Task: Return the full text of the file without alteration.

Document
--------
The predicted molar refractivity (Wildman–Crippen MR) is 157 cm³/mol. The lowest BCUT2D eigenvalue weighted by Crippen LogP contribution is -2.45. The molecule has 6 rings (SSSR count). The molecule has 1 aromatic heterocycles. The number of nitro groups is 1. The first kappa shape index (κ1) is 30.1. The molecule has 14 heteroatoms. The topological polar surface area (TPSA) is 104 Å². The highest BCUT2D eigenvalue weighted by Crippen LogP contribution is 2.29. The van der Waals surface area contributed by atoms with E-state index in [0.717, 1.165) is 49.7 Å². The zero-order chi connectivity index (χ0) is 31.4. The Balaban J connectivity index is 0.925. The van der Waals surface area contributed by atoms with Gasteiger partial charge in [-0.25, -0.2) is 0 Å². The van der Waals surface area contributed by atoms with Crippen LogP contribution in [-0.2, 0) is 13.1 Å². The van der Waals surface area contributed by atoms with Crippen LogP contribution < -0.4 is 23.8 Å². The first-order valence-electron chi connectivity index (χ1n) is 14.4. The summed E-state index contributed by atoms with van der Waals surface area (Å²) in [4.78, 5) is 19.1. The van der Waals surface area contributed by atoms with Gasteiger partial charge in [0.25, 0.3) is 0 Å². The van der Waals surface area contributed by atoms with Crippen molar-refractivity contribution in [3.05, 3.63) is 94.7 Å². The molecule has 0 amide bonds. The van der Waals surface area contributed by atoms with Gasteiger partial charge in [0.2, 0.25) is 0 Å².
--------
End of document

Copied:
The predicted molar refractivity (Wildman–Crippen MR) is 157 cm³/mol. The lowest BCUT2D eigenvalue weighted by Crippen LogP contribution is -2.45. The molecule has 6 rings (SSSR count). The molecule has 1 aromatic heterocycles. The number of nitro groups is 1. The first kappa shape index (κ1) is 30.1. The molecule has 14 heteroatoms. The topological polar surface area (TPSA) is 104 Å². The highest BCUT2D eigenvalue weighted by Crippen LogP contribution is 2.29. The van der Waals surface area contributed by atoms with E-state index in [0.717, 1.165) is 49.7 Å². The zero-order chi connectivity index (χ0) is 31.4. The Balaban J connectivity index is 0.925. The van der Waals surface area contributed by atoms with Gasteiger partial charge in [-0.25, -0.2) is 0 Å². The van der Waals surface area contributed by atoms with Crippen LogP contribution in [-0.2, 0) is 13.1 Å². The van der Waals surface area contributed by atoms with Crippen LogP contribution < -0.4 is 23.8 Å². The first-order valence-electron chi connectivity index (χ1n) is 14.4. The summed E-state index contributed by atoms with van der Waals surface area (Å²) in [4.78, 5) is 19.1. The van der Waals surface area contributed by atoms with Gasteiger partial charge in [0.25, 0.3) is 0 Å². The van der Waals surface area contributed by atoms with Crippen molar-refractivity contribution in [3.05, 3.63) is 94.7 Å². The molecule has 0 amide bonds. The van der Waals surface area contributed by atoms with Gasteiger partial charge in [0.2, 0.25) is 0 Å².